"It's all part of the same story of the uphill battle that Detroit families have to climb," said Kristen McDonald, vice president of program and policy with The Skillman Foundation. "Parents who have low literacy levels are struggling to find work, and their low literacy levels make it more difficult for them to connect to critical systems like health care and human services.
"Imagine being a 17-year-old mom with a new baby without being able to read a pamphlet on safe sleep or the literature from Le Leche League about breast feeding. (Literacy and health) are absolutely connected."
Wayne State University professor Daphne Ntiri, who is director of the WSU Literacy Outreach project and the Detroit Literacy Coalition, published a scholarly article on health illiteracy and the need for nurses and other medical professionals to be aware that not all of their patients can read.
According to Ntiri, research has shown that patients with poor literacy skills often wait until they are very sick before seeking medical care, are less likely to participate in health promotion or disease prevention activities and have little knowledge of their health conditions or illnesses.
"This behavior contributes to increased health care costs," Ntiri said, adding that such patients often have trouble managing conditions like diabetes.
"Illiteracy impacts everything," said Karen Gray-Sheffield, director of St. John Providence Community Health. "People who have low literacy skills are going to be hindered in employability and receiving information, whether it's from a doctor or someone else."
St. John Providence writes materials for its Infant Mortality Program and other services, such as prenatal classes and parenting classes, at a fourth- to sixth-grade reading level. It also screens clients for illiteracy, and refers moms to literacy classes or GED programs.
"The problem we have encountered is that individuals will come to us thinking they can complete their GED within a few months, but they may still be at a seventh-grade level as far as the assessment," Sheffield said.
"We know that if we're going to really change the cycle of poverty education is extremely important, because people who have not gained the education necessary to complete job applications and function in a way to get good jobs are going to remain in poverty, and do not have the skill sets to educate their children."
Jala Jackson is always looking over her shoulder — even more since her father, Marcel Jackson, was fatally shot while on duty as a security officer on June 20, 2012.
Safety officers at Renaissance High School tell the 16-year-old and other students to walk in groups because there are so many robberies in the neighborhood. When she got her driver's license, Jala's mother warned her to keep an eye on her side mirror at red lights, in case a carjacker creeps up.
"We have this neighborhood park and sometimes I go there with my friends," Jala said. "We usually play around, but there's a lot of bad people on the block. You just never know if something bad happens there."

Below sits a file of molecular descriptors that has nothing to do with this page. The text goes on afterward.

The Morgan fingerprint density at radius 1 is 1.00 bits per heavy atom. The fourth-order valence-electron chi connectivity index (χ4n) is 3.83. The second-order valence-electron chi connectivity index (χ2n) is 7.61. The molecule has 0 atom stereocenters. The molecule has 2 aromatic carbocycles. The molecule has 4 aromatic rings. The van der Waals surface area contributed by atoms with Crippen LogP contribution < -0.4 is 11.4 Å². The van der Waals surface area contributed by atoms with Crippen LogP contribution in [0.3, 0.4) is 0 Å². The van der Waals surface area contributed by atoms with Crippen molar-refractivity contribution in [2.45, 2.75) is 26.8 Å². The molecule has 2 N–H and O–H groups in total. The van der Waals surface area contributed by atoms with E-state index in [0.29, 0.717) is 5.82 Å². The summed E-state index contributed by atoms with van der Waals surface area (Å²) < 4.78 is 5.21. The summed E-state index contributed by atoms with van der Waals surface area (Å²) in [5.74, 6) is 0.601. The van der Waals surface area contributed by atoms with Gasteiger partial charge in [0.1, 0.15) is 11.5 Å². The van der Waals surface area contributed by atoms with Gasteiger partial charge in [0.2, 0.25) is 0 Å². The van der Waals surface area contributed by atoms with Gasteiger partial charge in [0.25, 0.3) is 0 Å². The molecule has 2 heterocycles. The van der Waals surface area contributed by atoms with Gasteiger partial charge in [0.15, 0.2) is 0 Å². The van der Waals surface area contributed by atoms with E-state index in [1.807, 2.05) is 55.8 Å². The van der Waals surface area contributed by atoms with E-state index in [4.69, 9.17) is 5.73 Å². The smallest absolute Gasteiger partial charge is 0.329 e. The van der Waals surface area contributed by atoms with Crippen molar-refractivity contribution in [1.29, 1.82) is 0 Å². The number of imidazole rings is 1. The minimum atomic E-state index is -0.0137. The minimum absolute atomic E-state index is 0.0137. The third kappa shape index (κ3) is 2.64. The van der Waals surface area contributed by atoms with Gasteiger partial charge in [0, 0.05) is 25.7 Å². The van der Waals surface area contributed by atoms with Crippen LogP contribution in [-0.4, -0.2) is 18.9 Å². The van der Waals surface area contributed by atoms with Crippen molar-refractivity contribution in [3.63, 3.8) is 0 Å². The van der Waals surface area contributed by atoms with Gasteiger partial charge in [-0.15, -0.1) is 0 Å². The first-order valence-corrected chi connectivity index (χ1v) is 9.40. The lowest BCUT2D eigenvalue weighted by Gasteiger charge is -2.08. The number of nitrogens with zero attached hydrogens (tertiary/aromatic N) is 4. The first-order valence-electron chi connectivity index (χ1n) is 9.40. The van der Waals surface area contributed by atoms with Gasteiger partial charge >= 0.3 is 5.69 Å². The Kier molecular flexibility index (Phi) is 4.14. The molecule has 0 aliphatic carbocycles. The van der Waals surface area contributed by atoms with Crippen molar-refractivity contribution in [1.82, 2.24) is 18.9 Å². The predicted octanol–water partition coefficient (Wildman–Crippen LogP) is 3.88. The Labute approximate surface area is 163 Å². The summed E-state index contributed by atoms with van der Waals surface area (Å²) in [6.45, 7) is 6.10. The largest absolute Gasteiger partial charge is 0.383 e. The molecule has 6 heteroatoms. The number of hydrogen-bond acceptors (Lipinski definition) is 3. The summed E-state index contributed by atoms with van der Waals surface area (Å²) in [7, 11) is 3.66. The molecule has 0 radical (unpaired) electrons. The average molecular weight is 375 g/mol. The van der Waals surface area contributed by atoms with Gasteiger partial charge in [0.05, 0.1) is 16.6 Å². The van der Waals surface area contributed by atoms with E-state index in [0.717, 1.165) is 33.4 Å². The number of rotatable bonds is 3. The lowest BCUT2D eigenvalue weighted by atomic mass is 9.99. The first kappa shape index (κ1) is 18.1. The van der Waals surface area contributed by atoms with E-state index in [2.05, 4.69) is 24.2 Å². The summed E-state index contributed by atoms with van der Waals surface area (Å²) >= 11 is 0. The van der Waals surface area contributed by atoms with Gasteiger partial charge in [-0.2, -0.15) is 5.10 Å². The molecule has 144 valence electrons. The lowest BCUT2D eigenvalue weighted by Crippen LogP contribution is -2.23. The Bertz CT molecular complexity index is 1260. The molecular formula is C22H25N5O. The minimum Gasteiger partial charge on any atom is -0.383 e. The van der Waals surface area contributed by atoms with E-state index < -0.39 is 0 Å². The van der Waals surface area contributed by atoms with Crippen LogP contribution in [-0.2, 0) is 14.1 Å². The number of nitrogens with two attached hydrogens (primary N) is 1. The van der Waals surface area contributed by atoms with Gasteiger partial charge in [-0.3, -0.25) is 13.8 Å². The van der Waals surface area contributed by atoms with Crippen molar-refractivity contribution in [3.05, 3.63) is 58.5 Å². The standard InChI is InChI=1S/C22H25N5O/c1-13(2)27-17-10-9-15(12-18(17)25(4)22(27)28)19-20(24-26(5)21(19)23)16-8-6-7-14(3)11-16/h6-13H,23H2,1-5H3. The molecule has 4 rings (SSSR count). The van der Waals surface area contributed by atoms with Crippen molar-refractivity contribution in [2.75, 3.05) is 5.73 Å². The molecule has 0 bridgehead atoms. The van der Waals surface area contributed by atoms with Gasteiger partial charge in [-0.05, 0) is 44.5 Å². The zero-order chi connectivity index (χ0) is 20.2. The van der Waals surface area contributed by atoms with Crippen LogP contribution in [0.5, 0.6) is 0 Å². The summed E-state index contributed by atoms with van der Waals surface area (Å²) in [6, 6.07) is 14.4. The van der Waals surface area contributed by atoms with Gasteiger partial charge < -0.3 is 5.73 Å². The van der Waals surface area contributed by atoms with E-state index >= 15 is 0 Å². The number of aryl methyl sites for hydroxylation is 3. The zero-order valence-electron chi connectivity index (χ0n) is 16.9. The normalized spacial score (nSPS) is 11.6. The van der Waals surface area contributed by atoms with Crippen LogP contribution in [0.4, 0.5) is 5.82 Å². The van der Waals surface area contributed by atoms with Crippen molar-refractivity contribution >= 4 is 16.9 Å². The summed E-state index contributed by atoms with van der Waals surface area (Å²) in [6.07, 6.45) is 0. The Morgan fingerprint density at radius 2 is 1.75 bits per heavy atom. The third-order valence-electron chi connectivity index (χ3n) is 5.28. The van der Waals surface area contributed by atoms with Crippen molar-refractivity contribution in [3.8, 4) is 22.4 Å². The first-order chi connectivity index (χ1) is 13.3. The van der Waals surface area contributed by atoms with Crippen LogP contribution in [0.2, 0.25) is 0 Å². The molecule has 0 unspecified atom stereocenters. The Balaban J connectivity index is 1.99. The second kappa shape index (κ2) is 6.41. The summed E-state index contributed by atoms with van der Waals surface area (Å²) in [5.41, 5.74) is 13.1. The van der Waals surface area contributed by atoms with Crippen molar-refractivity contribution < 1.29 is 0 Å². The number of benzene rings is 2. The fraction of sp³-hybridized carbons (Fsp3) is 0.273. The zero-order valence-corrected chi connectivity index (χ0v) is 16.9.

Living in unsafe or poor neighborhoods can be stressful for children — stress that for some children is compounded by trauma. A growing body of research shows kids who grow up under constant stress face future health risks, including higher rates of obesity, heart disease, high blood pressure and diabetes.
Hollie Jackson, 40, takes her six children to the family grieving program at Greater Grace Temple. On Monday nights, Jala; her sister Najidah, 18; twins Tamia and Tarik, 13; and Gwendolyn, 7, participate in group activities and can speak to counselors and other kids who have lost a loved one. Baby Aaliyah, 2, colors and sings.
Najidah also participated in Open Arms, a program run by St. John Providence Health System that provides group grief support and counseling for children in Detroit Public Schools. Open Arms runs a group for families once a week at Connor Creek Community Center, and one night Najidah brought her whole family.
"Each night, I dream about my dad," Gwendolyn said. "It seems like I'm in heaven, and I say, 'Where am I?' And then an angel appears and says, 'You're in heaven.' And then I said, 'How'd I get in heaven?' And he said 'Jesus took you here.' "
Hollie was a homemaker and Marcel, 38, supplemented income from his full-time job as a security guard at Walgreens by working security for Detroit nightclubs. Marcel Jackson was a key member of the crime-fighting Detroit 300 community group. He was gunned down outside Pandemonium Night Club, allegedly by a patron who was angry about being ejected.
"Moving out of Detroit was one of our goals. We seen how crime was really getting bad, and we said 'It's time to go,' " Hollie said. "It just didn't happen fast enough. Right now, I just kind of feel stuck with him not being here. I have to start over again."
Dr. Charles Nelson, professor of pediatrics and neuroscience at Harvard Medical School and an expert on the effects of toxic stress on children, said exposure to early adversity can lead to long-term impacts on their brain and biological development, and their health. The earlier such adversity is removed from a child's life, the greater the likelihood of recovery.